Engaging with government officials, businesses and community leaders is part of our Christian witness.
If you are a statistics or history buff, Elections Canada publishes an interesting table of voter turnout statistics that starts with 1867 (with a 73.1% turnout); right up to 2019 when the turnout was 67%, with more than 18 million votes cast (www.elections.ca
Of course, not everyone had the right to vote back in 1867, and the history of the progression of voting and elections in Canada is captured in the book, A History of the Vote in Canada
, also available at the elections.ca site.
Today, as cited on Elections.ca, (which, as you can see, is a deep well of election information),“To register and vote in a federal election, you must be a Canadian citizen aged 18 or older on election day and provide acceptable proof of identity and address.”
The ‘why’ of voting can feel less clear-cut for some of us, some of the time. If we feel our vote “won’t matter,” or we’re so discouraged by the sometimes negative tone of election campaigns and Parliament itself that we turn away out of frustration or disinterest. Or for some Christians who interpret Paul’s idea of a citizenship in heaven as meaning that we don’t need to play a role in our citizenship here, voting might not always feel like a priority.
For the EFC, encouraging Christians to vote feels right.
We encourage Christians to be fully present in their communities and in the issues that concern them, their neighbours and those who are vulnerable among us. Engaging with government officials, businesses and community leaders is part of our Christian witness. Voting is an important part of how we are present in our communities and our country.
When we vote, we are helping to select the leaders who then go on to help shape the laws and public policies that have a direct impact on how we live out our lives in Canada, and how our neighbours are cared for and protected. Elections determine who will represent us in Parliament. It is elected MPs who will propose and support laws to protect religious freedom and vulnerable Canadians – or not.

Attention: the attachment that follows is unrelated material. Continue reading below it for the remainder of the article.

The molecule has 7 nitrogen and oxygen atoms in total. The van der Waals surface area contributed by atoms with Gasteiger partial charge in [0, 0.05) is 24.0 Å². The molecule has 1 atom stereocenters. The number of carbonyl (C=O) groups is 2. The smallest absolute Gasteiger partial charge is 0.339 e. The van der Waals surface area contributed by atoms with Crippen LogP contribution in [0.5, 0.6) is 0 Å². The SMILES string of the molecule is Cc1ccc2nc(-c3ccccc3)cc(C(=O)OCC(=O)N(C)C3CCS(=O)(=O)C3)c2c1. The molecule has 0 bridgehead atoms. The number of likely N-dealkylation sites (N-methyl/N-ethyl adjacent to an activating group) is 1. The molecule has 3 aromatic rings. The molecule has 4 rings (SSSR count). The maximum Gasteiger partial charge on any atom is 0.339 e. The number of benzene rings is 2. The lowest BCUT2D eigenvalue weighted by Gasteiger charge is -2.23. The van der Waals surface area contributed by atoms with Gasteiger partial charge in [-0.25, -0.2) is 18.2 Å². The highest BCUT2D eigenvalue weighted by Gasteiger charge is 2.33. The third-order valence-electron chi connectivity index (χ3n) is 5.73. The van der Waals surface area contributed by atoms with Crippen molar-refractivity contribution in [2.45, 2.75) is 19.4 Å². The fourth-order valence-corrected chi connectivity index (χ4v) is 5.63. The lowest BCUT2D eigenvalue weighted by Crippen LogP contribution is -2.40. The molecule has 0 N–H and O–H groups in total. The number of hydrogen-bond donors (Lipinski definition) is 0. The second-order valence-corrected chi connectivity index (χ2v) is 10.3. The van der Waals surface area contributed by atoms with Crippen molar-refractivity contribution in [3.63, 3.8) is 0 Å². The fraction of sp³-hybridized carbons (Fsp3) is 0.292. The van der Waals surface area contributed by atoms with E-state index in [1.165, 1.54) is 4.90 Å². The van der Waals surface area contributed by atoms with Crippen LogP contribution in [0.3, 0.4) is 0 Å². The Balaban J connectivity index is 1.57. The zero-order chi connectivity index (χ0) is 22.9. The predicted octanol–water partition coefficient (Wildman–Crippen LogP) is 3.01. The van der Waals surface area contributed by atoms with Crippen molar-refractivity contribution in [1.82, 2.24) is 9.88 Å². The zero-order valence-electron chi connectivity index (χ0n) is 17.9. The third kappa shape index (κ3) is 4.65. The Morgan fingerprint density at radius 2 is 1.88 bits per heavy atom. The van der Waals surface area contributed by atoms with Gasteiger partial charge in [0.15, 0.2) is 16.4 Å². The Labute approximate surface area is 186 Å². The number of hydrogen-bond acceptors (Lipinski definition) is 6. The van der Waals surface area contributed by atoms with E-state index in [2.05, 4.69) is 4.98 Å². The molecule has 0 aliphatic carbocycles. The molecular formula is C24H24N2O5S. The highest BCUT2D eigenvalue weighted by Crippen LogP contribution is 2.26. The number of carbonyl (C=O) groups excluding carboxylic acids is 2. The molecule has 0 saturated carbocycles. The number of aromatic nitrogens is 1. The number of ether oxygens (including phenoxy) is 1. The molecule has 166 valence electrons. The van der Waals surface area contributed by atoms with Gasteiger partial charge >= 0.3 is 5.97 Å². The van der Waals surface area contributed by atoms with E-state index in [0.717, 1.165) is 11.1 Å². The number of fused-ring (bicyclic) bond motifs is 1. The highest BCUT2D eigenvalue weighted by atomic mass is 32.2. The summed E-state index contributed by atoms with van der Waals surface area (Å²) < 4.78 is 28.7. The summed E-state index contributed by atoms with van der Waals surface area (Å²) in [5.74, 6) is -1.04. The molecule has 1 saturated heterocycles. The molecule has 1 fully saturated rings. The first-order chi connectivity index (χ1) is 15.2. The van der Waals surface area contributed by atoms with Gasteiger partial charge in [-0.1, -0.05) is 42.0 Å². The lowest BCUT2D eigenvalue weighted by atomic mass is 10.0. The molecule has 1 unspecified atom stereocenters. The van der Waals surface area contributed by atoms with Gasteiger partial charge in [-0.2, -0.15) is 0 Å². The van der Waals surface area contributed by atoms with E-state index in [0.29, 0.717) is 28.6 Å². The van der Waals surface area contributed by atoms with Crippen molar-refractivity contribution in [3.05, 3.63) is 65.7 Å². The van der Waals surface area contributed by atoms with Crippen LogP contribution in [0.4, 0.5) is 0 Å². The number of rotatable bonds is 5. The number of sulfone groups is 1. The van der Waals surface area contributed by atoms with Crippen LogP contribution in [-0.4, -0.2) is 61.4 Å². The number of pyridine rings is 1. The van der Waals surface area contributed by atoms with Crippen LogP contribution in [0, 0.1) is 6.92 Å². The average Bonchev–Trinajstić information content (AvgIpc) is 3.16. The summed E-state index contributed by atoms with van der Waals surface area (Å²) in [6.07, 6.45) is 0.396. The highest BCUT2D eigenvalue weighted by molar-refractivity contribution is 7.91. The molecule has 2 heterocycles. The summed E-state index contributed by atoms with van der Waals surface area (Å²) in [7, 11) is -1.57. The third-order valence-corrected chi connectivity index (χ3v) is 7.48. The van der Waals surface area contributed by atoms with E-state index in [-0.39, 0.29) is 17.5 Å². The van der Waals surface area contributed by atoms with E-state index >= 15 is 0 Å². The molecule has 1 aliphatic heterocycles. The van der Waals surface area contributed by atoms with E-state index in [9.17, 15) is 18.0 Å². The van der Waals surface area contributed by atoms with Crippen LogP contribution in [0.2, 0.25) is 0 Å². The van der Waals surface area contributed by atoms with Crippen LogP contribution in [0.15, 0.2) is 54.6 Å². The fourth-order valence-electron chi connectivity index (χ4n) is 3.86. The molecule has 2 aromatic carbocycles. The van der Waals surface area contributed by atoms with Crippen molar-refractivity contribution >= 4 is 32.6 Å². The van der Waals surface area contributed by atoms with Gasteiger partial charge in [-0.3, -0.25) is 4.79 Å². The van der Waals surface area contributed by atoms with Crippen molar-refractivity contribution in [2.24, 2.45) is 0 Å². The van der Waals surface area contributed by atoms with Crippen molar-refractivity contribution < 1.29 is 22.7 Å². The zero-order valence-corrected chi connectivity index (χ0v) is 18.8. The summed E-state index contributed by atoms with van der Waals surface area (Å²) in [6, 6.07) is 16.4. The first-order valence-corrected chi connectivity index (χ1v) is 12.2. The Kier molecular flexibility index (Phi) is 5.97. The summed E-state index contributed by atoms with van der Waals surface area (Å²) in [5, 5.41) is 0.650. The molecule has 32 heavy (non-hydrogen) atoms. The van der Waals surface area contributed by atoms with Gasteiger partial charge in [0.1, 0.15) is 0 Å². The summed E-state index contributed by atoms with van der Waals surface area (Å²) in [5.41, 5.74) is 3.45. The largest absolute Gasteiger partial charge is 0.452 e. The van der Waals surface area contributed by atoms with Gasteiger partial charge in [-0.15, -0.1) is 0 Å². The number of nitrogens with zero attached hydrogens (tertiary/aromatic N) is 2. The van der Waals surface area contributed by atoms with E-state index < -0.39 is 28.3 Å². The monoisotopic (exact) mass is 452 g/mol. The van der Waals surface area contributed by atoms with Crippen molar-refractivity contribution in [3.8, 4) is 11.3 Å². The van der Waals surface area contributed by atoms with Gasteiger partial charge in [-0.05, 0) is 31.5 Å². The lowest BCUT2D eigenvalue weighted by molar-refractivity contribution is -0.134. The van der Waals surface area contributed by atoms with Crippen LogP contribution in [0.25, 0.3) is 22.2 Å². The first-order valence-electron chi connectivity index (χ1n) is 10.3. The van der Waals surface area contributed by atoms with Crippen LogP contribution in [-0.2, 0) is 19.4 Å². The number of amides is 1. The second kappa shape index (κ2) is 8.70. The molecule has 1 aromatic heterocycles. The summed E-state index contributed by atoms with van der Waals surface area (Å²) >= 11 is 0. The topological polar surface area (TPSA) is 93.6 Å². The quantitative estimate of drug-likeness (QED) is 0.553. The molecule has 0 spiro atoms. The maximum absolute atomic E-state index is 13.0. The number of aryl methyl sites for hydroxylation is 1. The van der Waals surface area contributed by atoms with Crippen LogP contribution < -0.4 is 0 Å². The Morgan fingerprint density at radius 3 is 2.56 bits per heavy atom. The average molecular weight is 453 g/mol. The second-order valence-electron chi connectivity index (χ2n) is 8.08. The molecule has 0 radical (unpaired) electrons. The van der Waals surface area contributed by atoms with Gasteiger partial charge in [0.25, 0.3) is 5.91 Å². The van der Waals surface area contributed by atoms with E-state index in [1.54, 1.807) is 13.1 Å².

The EFC’s Election Engagement Kit can help voters to engage well in the electoral process. Completely non-partisan, the kit (at www.TheEFC.ca/Election
) offers an array of topics voters might want to bring up with candidates.
We’ve crafted sample questions you might ask candidates – like how they intend to make sure reconciliation with First Nations Canadians is a top priority, and what their thoughts are on expanding medically-assisted dying in Canada.
The kit also explains how churches can be engaged in an election campaign without breaking any CRA rules, such as hosting an all-candidates meeting in a church building (or using an online platform such as Zoom). Hosting such meetings isn’t just for experts. The EFC’s Election Engagement Kit provides a step-by-step game plan to show how such meetings can be done.
We want to help. We believe it is important for Canadian Christians to vote, as an act of good citizenship and as a gesture of love for our neighbours and our communities, and this year we have another opportunity to do just that.
You can find out all the different ways you can cast your ballot and who the candidates in your riding are by visiting elections.ca